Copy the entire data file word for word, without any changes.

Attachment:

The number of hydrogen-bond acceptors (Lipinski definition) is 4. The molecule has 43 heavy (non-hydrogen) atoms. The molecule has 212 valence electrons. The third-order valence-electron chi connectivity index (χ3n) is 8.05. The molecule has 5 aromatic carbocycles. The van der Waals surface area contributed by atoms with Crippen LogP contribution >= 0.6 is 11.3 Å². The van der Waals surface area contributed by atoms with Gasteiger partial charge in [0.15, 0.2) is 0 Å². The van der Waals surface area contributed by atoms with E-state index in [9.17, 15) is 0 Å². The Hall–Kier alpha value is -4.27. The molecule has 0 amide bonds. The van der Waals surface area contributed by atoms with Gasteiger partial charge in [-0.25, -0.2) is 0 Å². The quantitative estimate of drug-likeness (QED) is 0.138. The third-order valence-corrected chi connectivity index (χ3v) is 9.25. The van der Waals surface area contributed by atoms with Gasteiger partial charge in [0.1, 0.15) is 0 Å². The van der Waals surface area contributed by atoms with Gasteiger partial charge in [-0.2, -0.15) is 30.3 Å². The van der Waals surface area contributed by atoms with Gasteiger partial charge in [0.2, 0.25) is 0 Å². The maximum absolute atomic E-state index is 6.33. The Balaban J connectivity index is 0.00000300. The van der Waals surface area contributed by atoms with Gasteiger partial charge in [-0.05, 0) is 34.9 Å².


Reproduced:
The number of hydrogen-bond acceptors (Lipinski definition) is 4. The molecule has 43 heavy (non-hydrogen) atoms. The molecule has 212 valence electrons. The third-order valence-electron chi connectivity index (χ3n) is 8.05. The molecule has 5 aromatic carbocycles. The van der Waals surface area contributed by atoms with Crippen LogP contribution >= 0.6 is 11.3 Å². The van der Waals surface area contributed by atoms with Gasteiger partial charge in [0.15, 0.2) is 0 Å². The van der Waals surface area contributed by atoms with E-state index in [9.17, 15) is 0 Å². The Hall–Kier alpha value is -4.27. The molecule has 0 amide bonds. The van der Waals surface area contributed by atoms with Gasteiger partial charge in [-0.25, -0.2) is 0 Å². The quantitative estimate of drug-likeness (QED) is 0.138. The third-order valence-corrected chi connectivity index (χ3v) is 9.25. The van der Waals surface area contributed by atoms with Gasteiger partial charge in [0.1, 0.15) is 0 Å². The van der Waals surface area contributed by atoms with Gasteiger partial charge in [-0.2, -0.15) is 30.3 Å². The van der Waals surface area contributed by atoms with Gasteiger partial charge in [0.2, 0.25) is 0 Å². The maximum absolute atomic E-state index is 6.33. The Balaban J connectivity index is 0.00000300. The van der Waals surface area contributed by atoms with Gasteiger partial charge in [-0.05, 0) is 34.9 Å².